Be a ‘Hummingbird Hero’

Published 11:52 am Tuesday, May 2, 2023

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12 ways to make a difference

By Sharon Mammoser


Our beloved ruby-throated hummingbirds have returned from their wintering grounds in Southern Mexico and Central America, ready to establish territories, find mates, reproduce and raise babies. 

So many of us love seeing these tiny birds in our yards and want to do all it takes to attract them and keep them around for the summer. However, if you’re not careful, you can wind up doing more harm than good! If you don’t want to put a lot of time and attention into your feeders, just focus on growing pollinator-safe native plants for a low-maintenance way to attract these beautiful birds. 


Here are 12 ways to make sure you’re helping the birds you love, and not hurting them:


  1. Clean feeders regularly.

In hot weather, mold builds up quickly, which can kill birds. The solution is easy: Clean your feeders regularly. The more frequently, the easier this will be. Bring your feeders in, rinse with hot water, and refill. You can soak the feeders in vinegar and water, then rinse, and refill. Try a little bleach in a gallon of water for really stubborn mold. Let the feeders soak for a while, then RINSE WELL, dry and refill.


  1. Don’t “top off” feeders.

When you add fresh, new nectar to a feeder that has been outside, all the bacteria, mold and other particles in the feeder will remain. Instead, bring the feeders inside, thoroughly rinse or clean them, and then refill them. Skipping this step can endanger the birds.


  1. Choose the right feeders.

The best hummingbird feeders are those that come apart easily for regular cleaning. Do not choose feeders with hard-to-reach places. Nectar is likely to spoil if you fill large feeders completely. Suction cup feeders that stick to windows are great for watching the birds up close. 


  1. Offer multiple feeders. 

Males often chase other birds away from the feeder. You can attract more birds to your yard by offering more feeders. If possible, place them out of sight from each other so one male cannot see, and guard, all the feeders at the same time.


  1. Don’t buy red nectar! 

These mixes usually contain red dye which might be bad for the birds. Nectar in flowers is not red and the dye is 100% unnecessary.


  1. Make your own nectar. 

It’s easy to make your own nectar–one cup of plain, white, granulated sugar to four cups of water. Use hot tap water, mix, and refrigerate. This will last up to two weeks.

  1. Don’t use raw sugar. 

Raw sugar contains high amounts of iron. This iron is stored in the birds’ livers and in time can cause death.


  1. Don’t fill the entire feeder.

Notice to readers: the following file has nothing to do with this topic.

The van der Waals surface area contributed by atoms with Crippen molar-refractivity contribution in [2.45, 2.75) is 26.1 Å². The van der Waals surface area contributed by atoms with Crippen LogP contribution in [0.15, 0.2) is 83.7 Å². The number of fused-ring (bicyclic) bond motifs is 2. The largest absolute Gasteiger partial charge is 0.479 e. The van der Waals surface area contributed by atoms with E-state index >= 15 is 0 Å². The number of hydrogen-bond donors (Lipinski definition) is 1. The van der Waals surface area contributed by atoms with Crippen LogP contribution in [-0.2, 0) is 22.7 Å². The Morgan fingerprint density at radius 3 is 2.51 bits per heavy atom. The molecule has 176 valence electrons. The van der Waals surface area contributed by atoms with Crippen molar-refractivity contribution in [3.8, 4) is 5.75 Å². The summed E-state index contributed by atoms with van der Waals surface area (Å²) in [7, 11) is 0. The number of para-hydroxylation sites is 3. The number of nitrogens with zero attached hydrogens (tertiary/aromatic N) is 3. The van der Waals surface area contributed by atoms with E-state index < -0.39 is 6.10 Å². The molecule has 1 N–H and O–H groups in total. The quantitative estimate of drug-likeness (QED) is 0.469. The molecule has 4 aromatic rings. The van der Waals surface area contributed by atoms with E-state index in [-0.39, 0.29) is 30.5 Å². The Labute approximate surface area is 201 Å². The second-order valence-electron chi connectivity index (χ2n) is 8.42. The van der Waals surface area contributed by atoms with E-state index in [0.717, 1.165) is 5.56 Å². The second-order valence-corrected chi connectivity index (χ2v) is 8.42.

Hang your feeders in the shade to avoid quick fermentation. During hot summer days, you must refill and clean your feeders every 2-3 days. Only fill a small amount of nectar and replace it as needed.


  1. Avoid using pesticides.

Did you know hummingbirds feed on both nectar and insects, and that insects make up about half of the bird’s diet?


  1. Offer native flowers in addition to the feeders. 

There are many flowers that hummingbirds love, consider planting some in addition to the feeders. Here are a few:

  • Trumpet creeper (campsis radicans)
  • Crossvine (Bignonia capreolata)
  • Red columbine (Aquilegia canadensis)
  • Phlox (Phlox paniculata)
  • Salvia (Salvia spp.) Any!
  • Cardinal flower (Lobelia cardinalis)
  • Fire pinks (Silene virginica)
  • Indian pinks (Spigelia marilandica)
  • Coral honeysuckle (Lonicera sempervirens)
  • Red bee balm (Monarda didyma)
  • Red buckeye (Aesculus pavia)
  • Bleeding Heart (Lamprocapnos spectabilis)
  • Spotted jewelweed (Impatiens capensis)


  1. Choose plants that aren’t treated with “Neonics.” 

These chemicals harm bees and other native pollinators and can spread in the soil and contaminate other nearby plants. Neonics are considered systemic pesticides. NRDC says, “That makes the plant itself—including its nectar, pollen, leaves, stems, and fruit—toxic.” Avoid stores that don’t reveal how the plants have been treated. Instead, shop at your local nursery.


  1. Offer a shallow water source in a sheltered, safe place.

Hummingbirds don’t need to drink water since their nectar contains water, but they will use water to bathe. Put rocks in deep bird baths or offer a shallow water source with a gurgling fountain.


Hummingbirds are a joy to observe. But if we want to attract these birds to our yards, we must be willing to be responsible stewards, ensuring our efforts are not harming the very birds we love. 

Naturalist and photographer Sharon Mammoser is the creator of the website Nature for My Soul  and a contributor to Conserving Carolina’s Habitat at Home campaign. Conserving Carolina is a local nonprofit with the mission to protect, restore, and inspire appreciation of the natural world.